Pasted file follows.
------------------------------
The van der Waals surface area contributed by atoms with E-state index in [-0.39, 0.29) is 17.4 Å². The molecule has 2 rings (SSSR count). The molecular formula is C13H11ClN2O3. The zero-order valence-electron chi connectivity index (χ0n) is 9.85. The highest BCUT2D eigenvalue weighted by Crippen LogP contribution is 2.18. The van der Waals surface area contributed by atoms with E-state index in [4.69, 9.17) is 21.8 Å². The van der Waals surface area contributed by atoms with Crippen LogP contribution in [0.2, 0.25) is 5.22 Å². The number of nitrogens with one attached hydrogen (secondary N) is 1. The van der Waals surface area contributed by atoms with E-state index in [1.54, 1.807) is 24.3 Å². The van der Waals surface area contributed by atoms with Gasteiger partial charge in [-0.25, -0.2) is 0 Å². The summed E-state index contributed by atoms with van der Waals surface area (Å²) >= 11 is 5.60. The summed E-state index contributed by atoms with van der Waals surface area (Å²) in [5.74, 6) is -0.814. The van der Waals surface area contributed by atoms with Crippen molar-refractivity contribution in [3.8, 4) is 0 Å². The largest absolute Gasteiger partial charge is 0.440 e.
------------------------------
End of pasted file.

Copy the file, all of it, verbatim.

The van der Waals surface area contributed by atoms with E-state index in [-0.39, 0.29) is 17.4 Å². The molecule has 2 rings (SSSR count). The molecular formula is C13H11ClN2O3. The zero-order valence-electron chi connectivity index (χ0n) is 9.85. The highest BCUT2D eigenvalue weighted by Crippen LogP contribution is 2.18. The van der Waals surface area contributed by atoms with E-state index in [4.69, 9.17) is 21.8 Å². The van der Waals surface area contributed by atoms with Crippen LogP contribution in [0.2, 0.25) is 5.22 Å². The number of nitrogens with one attached hydrogen (secondary N) is 1. The van der Waals surface area contributed by atoms with E-state index in [1.54, 1.807) is 24.3 Å². The van der Waals surface area contributed by atoms with Gasteiger partial charge in [-0.25, -0.2) is 0 Å². The summed E-state index contributed by atoms with van der Waals surface area (Å²) >= 11 is 5.60. The summed E-state index contributed by atoms with van der Waals surface area (Å²) in [5.74, 6) is -0.814. The van der Waals surface area contributed by atoms with Crippen molar-refractivity contribution in [3.8, 4) is 0 Å². The largest absolute Gasteiger partial charge is 0.440 e.